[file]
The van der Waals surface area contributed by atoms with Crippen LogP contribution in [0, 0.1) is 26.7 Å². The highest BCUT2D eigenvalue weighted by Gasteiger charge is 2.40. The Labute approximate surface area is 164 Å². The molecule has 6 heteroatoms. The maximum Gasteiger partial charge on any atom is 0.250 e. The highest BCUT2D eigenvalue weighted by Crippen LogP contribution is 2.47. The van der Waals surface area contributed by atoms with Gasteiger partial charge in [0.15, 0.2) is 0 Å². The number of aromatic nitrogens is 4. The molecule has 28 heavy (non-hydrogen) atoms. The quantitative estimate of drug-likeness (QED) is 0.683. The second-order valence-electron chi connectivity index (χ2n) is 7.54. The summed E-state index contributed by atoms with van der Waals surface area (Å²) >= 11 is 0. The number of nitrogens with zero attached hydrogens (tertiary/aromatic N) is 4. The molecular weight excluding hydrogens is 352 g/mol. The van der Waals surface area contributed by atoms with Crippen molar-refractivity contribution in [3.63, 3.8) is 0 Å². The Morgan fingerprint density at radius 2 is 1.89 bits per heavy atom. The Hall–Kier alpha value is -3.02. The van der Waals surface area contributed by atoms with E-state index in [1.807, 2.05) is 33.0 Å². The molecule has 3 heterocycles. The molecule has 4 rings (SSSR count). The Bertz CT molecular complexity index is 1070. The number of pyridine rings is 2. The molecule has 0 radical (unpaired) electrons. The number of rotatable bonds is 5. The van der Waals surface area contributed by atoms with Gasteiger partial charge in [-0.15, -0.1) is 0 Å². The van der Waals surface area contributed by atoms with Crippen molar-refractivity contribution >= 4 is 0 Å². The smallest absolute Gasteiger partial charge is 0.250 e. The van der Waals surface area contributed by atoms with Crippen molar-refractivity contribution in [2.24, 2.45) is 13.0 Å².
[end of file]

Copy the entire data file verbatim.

The van der Waals surface area contributed by atoms with Crippen LogP contribution in [0, 0.1) is 26.7 Å². The highest BCUT2D eigenvalue weighted by Gasteiger charge is 2.40. The Labute approximate surface area is 164 Å². The molecule has 6 heteroatoms. The maximum Gasteiger partial charge on any atom is 0.250 e. The highest BCUT2D eigenvalue weighted by Crippen LogP contribution is 2.47. The van der Waals surface area contributed by atoms with Gasteiger partial charge in [0.15, 0.2) is 0 Å². The number of aromatic nitrogens is 4. The molecule has 28 heavy (non-hydrogen) atoms. The quantitative estimate of drug-likeness (QED) is 0.683. The second-order valence-electron chi connectivity index (χ2n) is 7.54. The summed E-state index contributed by atoms with van der Waals surface area (Å²) >= 11 is 0. The number of nitrogens with zero attached hydrogens (tertiary/aromatic N) is 4. The molecular weight excluding hydrogens is 352 g/mol. The van der Waals surface area contributed by atoms with Crippen molar-refractivity contribution in [3.63, 3.8) is 0 Å². The Morgan fingerprint density at radius 2 is 1.89 bits per heavy atom. The Hall–Kier alpha value is -3.02. The van der Waals surface area contributed by atoms with E-state index in [1.807, 2.05) is 33.0 Å². The molecule has 3 heterocycles. The molecule has 4 rings (SSSR count). The Bertz CT molecular complexity index is 1070. The number of pyridine rings is 2. The molecule has 0 radical (unpaired) electrons. The number of rotatable bonds is 5. The van der Waals surface area contributed by atoms with Gasteiger partial charge in [-0.15, -0.1) is 0 Å². The van der Waals surface area contributed by atoms with Crippen molar-refractivity contribution >= 4 is 0 Å². The smallest absolute Gasteiger partial charge is 0.250 e. The van der Waals surface area contributed by atoms with Crippen molar-refractivity contribution in [2.24, 2.45) is 13.0 Å².